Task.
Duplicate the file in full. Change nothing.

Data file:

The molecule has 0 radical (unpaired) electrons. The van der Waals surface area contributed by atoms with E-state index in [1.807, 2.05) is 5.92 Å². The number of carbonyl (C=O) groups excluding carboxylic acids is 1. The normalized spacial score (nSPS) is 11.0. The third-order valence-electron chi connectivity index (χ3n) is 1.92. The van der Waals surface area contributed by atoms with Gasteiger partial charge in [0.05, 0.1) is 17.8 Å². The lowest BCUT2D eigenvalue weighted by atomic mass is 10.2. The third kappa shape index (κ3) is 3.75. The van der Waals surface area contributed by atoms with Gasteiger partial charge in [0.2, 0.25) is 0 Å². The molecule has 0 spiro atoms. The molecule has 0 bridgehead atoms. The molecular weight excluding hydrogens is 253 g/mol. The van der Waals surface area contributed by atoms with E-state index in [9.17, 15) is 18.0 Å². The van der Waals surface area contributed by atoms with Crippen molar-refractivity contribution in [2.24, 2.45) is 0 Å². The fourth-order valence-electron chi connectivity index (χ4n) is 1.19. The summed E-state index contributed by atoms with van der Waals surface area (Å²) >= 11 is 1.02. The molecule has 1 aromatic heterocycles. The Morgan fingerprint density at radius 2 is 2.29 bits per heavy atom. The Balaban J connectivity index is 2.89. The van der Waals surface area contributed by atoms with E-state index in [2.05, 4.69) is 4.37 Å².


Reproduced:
The molecule has 0 radical (unpaired) electrons. The van der Waals surface area contributed by atoms with E-state index in [1.807, 2.05) is 5.92 Å². The number of carbonyl (C=O) groups excluding carboxylic acids is 1. The normalized spacial score (nSPS) is 11.0. The third-order valence-electron chi connectivity index (χ3n) is 1.92. The van der Waals surface area contributed by atoms with Gasteiger partial charge in [0.05, 0.1) is 17.8 Å². The lowest BCUT2D eigenvalue weighted by atomic mass is 10.2. The third kappa shape index (κ3) is 3.75. The van der Waals surface area contributed by atoms with Gasteiger partial charge in [0.2, 0.25) is 0 Å². The molecule has 0 spiro atoms. The molecule has 0 bridgehead atoms. The molecular weight excluding hydrogens is 253 g/mol. The van der Waals surface area contributed by atoms with E-state index in [9.17, 15) is 18.0 Å². The van der Waals surface area contributed by atoms with Crippen molar-refractivity contribution in [2.24, 2.45) is 0 Å². The fourth-order valence-electron chi connectivity index (χ4n) is 1.19. The summed E-state index contributed by atoms with van der Waals surface area (Å²) >= 11 is 1.02. The molecule has 1 aromatic heterocycles. The Morgan fingerprint density at radius 2 is 2.29 bits per heavy atom. The Balaban J connectivity index is 2.89. The van der Waals surface area contributed by atoms with E-state index in [2.05, 4.69) is 4.37 Å².